Even better is when he goes on and describes Angela and the other Gaiman contributions regarding Spawn issue #9:

McFarlane’s original Spawn, Al Simmons, was a tall figure clad in what looks like spandex (it is actually “a neural parasite”) beneath a huge blood-red cloak, making him a kind of malevolent Superman figure, although actually rather weak and stupid. His face is a shiny plastic oval with eyeholes but no other features. Gaiman decided to begin Spawn No. 9 with a different Spawn, whom he called “Olden Days Spawn.” He explained to McFarlane that “[Olden Days] Spawn rides up on a huge horse. He’s wearing a kind of Spawn suit and mask, although the actual costume under the cloak is reminiscent of a suit of armour.” McFarlane drew “Olden Days Spawn” as (in the words of his brief) “essentially Spawn, only he dressed him as a knight from the Middle Ages with a shield bearing the Spawn logo.” To make him credibly medieval, Gaiman in his script has Olden Days Spawn say to a damsel in apparent distress, “Good day, sweet maiden.” The “damsel” is none other than Angela, a “maiden” only in the sense of making her maiden appearance in Spawn No. 9. Angela is in fact a “warrior angel and villain” who, scantily clad in a dominatrix outfit, quickly dispatches the unsuspecting Olden Days Spawn with her lance.

We learn that this event occurred in the thirteenth century, and the scene now shifts to the present day. Angela is dressed as a modern professional woman. The Al Simmons Spawn is lurking about in an alley and it is here that we meet Count Cogliostro for the first time. McFarlane had wanted a character who would be “basically. . . the wisened [sic] sage that could sort of come down and give all the information and assimilate it.” Gaiman interpreted this as an instruction to create “a character who can talk to Spawn and tell him a little bit more about what’s going on in the background and can move the story along. ” So he created an “old man, who starts talking to Spawn and then telling him all these sort of things about Spawn’s super powers that Spawn couldn’t have known. And when you first meet him [Cogliostro] in the alley you think he’s a drunken bum with the rest of them, and then we realize no, he’s not. He’s some kind of mysterious stranger who knows things.”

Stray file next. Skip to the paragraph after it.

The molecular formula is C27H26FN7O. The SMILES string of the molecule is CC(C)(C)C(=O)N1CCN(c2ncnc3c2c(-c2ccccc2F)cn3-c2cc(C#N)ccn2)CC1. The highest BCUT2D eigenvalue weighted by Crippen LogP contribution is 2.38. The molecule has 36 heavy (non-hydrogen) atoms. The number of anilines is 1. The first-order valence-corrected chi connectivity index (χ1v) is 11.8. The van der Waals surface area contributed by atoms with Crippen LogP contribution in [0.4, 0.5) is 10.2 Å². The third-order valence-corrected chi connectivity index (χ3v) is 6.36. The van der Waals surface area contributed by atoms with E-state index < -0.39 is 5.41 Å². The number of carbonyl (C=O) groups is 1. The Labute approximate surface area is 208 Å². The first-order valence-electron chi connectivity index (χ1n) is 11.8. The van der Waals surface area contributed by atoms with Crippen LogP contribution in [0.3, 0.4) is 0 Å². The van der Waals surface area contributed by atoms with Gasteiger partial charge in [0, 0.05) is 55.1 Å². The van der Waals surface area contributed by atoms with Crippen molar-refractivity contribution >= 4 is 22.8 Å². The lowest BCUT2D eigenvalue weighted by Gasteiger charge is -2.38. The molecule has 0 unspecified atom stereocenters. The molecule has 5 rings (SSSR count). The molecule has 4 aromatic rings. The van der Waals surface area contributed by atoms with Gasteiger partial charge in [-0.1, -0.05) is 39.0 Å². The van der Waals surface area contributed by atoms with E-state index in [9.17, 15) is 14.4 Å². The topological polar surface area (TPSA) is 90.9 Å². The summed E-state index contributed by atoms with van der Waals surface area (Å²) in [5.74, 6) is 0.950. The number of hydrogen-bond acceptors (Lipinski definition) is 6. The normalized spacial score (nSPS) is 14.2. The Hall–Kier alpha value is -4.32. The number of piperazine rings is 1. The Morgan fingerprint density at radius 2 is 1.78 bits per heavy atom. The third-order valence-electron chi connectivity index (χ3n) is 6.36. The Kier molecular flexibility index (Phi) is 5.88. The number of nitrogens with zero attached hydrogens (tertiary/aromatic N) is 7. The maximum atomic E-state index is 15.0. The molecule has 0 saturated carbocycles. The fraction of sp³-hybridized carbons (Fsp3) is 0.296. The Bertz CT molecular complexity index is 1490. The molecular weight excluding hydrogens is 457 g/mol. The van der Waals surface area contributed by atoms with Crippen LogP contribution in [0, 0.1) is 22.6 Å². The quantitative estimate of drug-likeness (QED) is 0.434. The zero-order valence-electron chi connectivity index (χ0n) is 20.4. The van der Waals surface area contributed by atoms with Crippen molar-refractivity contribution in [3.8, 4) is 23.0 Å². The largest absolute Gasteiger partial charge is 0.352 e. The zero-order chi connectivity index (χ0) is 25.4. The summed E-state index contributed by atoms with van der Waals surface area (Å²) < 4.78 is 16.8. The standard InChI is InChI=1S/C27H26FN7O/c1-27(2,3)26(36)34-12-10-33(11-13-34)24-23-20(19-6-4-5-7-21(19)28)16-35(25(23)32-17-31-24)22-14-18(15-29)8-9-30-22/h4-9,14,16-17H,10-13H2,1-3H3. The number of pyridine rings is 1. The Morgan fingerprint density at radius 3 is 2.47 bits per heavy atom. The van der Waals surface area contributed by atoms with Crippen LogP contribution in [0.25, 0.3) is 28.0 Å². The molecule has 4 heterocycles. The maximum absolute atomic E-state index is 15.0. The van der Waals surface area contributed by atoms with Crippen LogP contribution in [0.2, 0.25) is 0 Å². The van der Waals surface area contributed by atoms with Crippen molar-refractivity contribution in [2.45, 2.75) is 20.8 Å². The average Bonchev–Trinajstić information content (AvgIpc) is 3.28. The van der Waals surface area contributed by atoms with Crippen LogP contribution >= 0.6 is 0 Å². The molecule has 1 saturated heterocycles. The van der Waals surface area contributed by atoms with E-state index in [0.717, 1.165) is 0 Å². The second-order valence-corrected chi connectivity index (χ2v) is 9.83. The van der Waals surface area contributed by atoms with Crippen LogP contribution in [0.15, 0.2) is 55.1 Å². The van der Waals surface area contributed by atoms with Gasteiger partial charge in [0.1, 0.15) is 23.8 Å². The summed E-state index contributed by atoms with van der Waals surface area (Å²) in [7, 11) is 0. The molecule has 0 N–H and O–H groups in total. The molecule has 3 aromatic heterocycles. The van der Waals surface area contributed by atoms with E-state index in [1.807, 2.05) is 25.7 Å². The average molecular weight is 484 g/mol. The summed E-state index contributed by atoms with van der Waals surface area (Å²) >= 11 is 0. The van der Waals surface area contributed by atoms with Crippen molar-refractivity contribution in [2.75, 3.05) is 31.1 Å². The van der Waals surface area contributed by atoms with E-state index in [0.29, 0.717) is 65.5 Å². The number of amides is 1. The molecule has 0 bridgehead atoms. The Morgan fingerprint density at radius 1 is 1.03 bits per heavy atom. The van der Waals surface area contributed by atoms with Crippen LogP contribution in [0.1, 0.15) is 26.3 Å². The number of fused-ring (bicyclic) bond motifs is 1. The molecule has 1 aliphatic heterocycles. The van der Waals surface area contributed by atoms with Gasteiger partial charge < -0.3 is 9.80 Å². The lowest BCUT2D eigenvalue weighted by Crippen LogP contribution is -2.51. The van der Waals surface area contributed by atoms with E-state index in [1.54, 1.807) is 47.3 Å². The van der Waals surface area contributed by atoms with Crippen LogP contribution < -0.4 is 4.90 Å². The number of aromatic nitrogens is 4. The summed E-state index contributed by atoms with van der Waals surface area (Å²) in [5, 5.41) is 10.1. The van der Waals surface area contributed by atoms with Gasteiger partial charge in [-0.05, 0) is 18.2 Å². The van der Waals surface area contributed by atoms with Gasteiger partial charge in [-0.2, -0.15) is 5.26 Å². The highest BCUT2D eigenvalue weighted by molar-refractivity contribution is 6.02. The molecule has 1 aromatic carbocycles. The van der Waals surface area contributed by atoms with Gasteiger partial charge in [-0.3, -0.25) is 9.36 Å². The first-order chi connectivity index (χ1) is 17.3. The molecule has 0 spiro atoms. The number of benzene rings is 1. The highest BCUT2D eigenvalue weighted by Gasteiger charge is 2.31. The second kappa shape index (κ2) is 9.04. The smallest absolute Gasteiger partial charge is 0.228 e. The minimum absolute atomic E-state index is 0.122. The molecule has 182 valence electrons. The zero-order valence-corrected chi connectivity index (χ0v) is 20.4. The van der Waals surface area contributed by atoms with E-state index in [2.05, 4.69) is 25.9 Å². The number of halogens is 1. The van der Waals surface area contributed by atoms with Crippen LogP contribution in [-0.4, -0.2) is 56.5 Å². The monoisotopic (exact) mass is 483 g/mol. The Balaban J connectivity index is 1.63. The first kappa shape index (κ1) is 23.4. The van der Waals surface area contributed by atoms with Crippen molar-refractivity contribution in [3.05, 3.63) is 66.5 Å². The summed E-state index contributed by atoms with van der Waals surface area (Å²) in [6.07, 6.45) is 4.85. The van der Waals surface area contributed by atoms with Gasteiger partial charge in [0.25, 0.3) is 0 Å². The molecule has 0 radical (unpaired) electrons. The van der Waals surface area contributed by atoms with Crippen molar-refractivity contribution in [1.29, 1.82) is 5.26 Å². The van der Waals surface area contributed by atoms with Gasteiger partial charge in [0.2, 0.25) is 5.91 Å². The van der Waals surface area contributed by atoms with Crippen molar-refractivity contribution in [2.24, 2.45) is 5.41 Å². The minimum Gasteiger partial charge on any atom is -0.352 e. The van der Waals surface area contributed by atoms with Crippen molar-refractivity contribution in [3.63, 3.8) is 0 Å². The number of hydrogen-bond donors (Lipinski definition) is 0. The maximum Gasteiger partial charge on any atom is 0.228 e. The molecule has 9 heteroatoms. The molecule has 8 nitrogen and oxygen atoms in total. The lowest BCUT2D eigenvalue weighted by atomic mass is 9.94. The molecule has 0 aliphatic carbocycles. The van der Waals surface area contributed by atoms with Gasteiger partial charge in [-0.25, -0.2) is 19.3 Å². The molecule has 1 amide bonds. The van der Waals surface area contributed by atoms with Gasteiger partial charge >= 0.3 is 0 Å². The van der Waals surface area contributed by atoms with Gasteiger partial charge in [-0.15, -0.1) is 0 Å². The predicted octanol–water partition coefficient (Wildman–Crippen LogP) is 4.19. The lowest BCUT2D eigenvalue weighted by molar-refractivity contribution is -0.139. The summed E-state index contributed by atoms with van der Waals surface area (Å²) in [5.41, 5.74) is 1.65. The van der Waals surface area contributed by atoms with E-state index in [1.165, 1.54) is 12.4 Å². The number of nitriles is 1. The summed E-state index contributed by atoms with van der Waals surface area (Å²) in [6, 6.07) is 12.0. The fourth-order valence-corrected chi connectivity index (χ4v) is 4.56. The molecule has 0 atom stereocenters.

Gaiman further described Cogliostro in a draft of Spawn No. 9 as “a really old bum, a skinny, balding old man, with a grubby greyish-yellow beard, like a skinny santa claus. He calls himself Count Nicholas Cagliostro” (later spelled Cogliostro). In a brief scene, Cogliostro, drawn by McFarlane as an old man with a long grey beard who faintly resembles Moses–McFarlane had been dissatisfied with Gaiman’s verbal description, which made Cogliostro sound like a wino–explains to Simmons-Spawn some of the powers of Hellspawn of which Simmons is unaware. Cogliostro displays his mysterious wisdom by calling him “Simmons,” to the latter’s bafflement–how could Cogliostro have known? Angela then appears in her dominatrix costume, there is another duel, and she vanquishes Simmons (whose powers are in fact unimpressive), but does not kill him. He then blows himself up by accidentally pushing the wrong button on Angela’s lance, which she had left behind. Happily he is not killed–merely (it seems) translated into another dimension–and will reappear in subsequent issues of Spawn.

I mean, this is just brilliant. I don’t think many fans can even write and grasp the concept of Spawn so cleanly as Posner did. Granted back in 2004 when this was news, I wasn’t a Posner fanboy and I was equally ignorant of copyright law, so this didn’t ring a bell. Now I revisit the same material for class and I go all LOLOL over it. Sigh. At least you now know how it has to do with me. It does serve an important lesson for you fancy pants creative types, so know who you collaborate with!

Ahh, curiousities of American law and business methods.